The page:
I really liked that the team gets the artifact in the first fourth of the adventure and that instead of that being the conclusion, it’s really the kick off for the majority of the events that unfold. I don’t want to spoil why the adventure continues on, but it’s a nice hook and the reveal makes a nice stopping point if you have to break the adventure into several play sessions. The second and third sections are my favorites as the former (intentionally or not) contains an homage to old 50s adventure comedy films with a character ending up betrothed to a tribal princess and the latter reminded me a lot of a cyberpunk The Prisoner. The people I ran this with made a LOT of references to “the island” (as well as the Simpsons) in the third arc. Out of character of course. You don’t see a lot of pop culture references in Call of Cthulhu (the system I’ve spent most of this month reading and reviewing adventures of), I’ll tell you that! The fourth act involves a massive battle aboard a cargo ship in the middle of the Ocean. Although running this battle and all the factions involved has the potential to be a nightmare for the GM, it’s the only real “battle on the ocean” I can think of in a published Shadowrun adventure, so I really enjoyed the uniqueness here.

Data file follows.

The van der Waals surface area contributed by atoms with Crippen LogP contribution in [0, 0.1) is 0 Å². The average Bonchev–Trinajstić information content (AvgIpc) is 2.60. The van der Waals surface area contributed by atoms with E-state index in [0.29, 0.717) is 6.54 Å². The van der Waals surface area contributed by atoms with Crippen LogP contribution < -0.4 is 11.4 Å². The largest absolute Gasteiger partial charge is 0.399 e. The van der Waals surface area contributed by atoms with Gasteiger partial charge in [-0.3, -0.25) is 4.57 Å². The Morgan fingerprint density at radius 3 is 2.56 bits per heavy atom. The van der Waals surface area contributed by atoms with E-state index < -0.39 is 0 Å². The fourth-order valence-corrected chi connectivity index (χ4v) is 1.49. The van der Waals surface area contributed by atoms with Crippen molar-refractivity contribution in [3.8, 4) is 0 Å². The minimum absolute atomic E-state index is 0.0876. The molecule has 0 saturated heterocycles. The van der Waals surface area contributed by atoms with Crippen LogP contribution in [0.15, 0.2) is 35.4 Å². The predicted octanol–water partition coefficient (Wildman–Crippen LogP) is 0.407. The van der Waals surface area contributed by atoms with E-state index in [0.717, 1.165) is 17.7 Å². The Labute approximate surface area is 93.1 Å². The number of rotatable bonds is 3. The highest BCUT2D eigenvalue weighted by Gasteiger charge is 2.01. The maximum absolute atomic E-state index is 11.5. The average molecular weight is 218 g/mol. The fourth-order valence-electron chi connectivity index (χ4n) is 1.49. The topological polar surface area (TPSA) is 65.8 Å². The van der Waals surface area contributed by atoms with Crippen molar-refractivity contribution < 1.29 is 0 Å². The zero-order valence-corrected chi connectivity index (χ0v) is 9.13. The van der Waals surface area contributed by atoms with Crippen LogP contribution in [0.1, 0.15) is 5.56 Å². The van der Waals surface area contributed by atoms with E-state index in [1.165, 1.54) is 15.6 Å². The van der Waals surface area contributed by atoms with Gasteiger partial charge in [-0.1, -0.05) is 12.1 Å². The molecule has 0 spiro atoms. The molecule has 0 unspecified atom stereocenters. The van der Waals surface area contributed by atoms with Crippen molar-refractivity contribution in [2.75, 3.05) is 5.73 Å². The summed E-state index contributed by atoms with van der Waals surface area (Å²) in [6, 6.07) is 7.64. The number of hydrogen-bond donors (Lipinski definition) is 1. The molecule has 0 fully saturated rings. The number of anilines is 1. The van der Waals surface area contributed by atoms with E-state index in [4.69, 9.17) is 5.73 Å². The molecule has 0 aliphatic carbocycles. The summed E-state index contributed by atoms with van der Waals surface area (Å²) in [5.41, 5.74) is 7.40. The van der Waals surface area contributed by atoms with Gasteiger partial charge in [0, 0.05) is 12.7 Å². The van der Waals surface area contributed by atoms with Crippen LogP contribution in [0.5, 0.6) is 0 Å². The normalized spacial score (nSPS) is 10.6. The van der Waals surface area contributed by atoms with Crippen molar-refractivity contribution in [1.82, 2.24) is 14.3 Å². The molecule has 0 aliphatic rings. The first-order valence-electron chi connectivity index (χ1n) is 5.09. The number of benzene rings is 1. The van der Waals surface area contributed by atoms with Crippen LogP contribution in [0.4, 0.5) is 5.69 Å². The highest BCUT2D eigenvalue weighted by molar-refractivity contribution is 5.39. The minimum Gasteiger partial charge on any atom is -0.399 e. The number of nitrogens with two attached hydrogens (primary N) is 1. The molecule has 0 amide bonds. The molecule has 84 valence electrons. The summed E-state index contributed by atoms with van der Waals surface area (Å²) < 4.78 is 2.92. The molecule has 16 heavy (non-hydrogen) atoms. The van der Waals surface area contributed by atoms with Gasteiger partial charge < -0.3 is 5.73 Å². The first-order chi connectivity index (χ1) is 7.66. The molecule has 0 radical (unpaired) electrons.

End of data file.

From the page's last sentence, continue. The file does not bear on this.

The first three acts are pretty straightforward, but the fourth is one of the most chaotic scenes I’ve seen in Shadowrun outside a video game version of the franchise. With three rival organizations and the players all going after each other, this battle is a four way dance that takes a lot of tracking by the GM in order to keep it flowing properly. A kind GM will have all four sides killing each other while an especially cruel one will have everyone attacking the players first and foremost since they have the artifact. There really is no right or wrong way to play who attacks who, but with well over two dozen enemy combatants and the player characters all engaging in massive acts of violence, a GM needs to keep careful track of where everyone is. This is one of those rare times when I actually find miniatures work with Shadowrun, even if said miniatures are just quick sketches of where everyone is after each round of combat. There are a surprisingly amount of cargo ship maps on or for those that want to run this scene that way.